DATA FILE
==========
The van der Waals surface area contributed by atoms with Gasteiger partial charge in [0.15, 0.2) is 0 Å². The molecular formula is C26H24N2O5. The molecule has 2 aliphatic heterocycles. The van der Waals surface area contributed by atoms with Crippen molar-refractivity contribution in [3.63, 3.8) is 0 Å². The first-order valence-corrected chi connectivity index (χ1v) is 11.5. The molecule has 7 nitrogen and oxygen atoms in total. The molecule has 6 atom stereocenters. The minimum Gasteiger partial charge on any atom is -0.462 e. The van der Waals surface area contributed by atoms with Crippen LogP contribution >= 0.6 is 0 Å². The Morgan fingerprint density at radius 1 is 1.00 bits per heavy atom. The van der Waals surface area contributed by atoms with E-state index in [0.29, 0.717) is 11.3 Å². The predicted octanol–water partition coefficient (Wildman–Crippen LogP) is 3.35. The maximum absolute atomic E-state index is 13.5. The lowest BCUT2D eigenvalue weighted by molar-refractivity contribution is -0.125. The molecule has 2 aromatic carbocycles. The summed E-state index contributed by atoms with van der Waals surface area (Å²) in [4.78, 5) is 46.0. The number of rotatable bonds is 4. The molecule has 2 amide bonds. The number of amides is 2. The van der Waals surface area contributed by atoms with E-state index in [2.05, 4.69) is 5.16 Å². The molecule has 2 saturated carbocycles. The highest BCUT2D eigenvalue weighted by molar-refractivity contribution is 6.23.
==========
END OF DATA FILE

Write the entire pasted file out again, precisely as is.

The van der Waals surface area contributed by atoms with Gasteiger partial charge in [0.15, 0.2) is 0 Å². The molecular formula is C26H24N2O5. The molecule has 2 aliphatic heterocycles. The van der Waals surface area contributed by atoms with Crippen molar-refractivity contribution in [3.63, 3.8) is 0 Å². The first-order valence-corrected chi connectivity index (χ1v) is 11.5. The molecule has 7 nitrogen and oxygen atoms in total. The molecule has 6 atom stereocenters. The minimum Gasteiger partial charge on any atom is -0.462 e. The van der Waals surface area contributed by atoms with Crippen LogP contribution >= 0.6 is 0 Å². The Morgan fingerprint density at radius 1 is 1.00 bits per heavy atom. The van der Waals surface area contributed by atoms with E-state index in [0.29, 0.717) is 11.3 Å². The predicted octanol–water partition coefficient (Wildman–Crippen LogP) is 3.35. The maximum absolute atomic E-state index is 13.5. The lowest BCUT2D eigenvalue weighted by molar-refractivity contribution is -0.125. The molecule has 2 aromatic carbocycles. The summed E-state index contributed by atoms with van der Waals surface area (Å²) in [4.78, 5) is 46.0. The number of rotatable bonds is 4. The molecule has 2 amide bonds. The number of amides is 2. The van der Waals surface area contributed by atoms with E-state index in [2.05, 4.69) is 5.16 Å². The molecule has 2 saturated carbocycles. The highest BCUT2D eigenvalue weighted by molar-refractivity contribution is 6.23.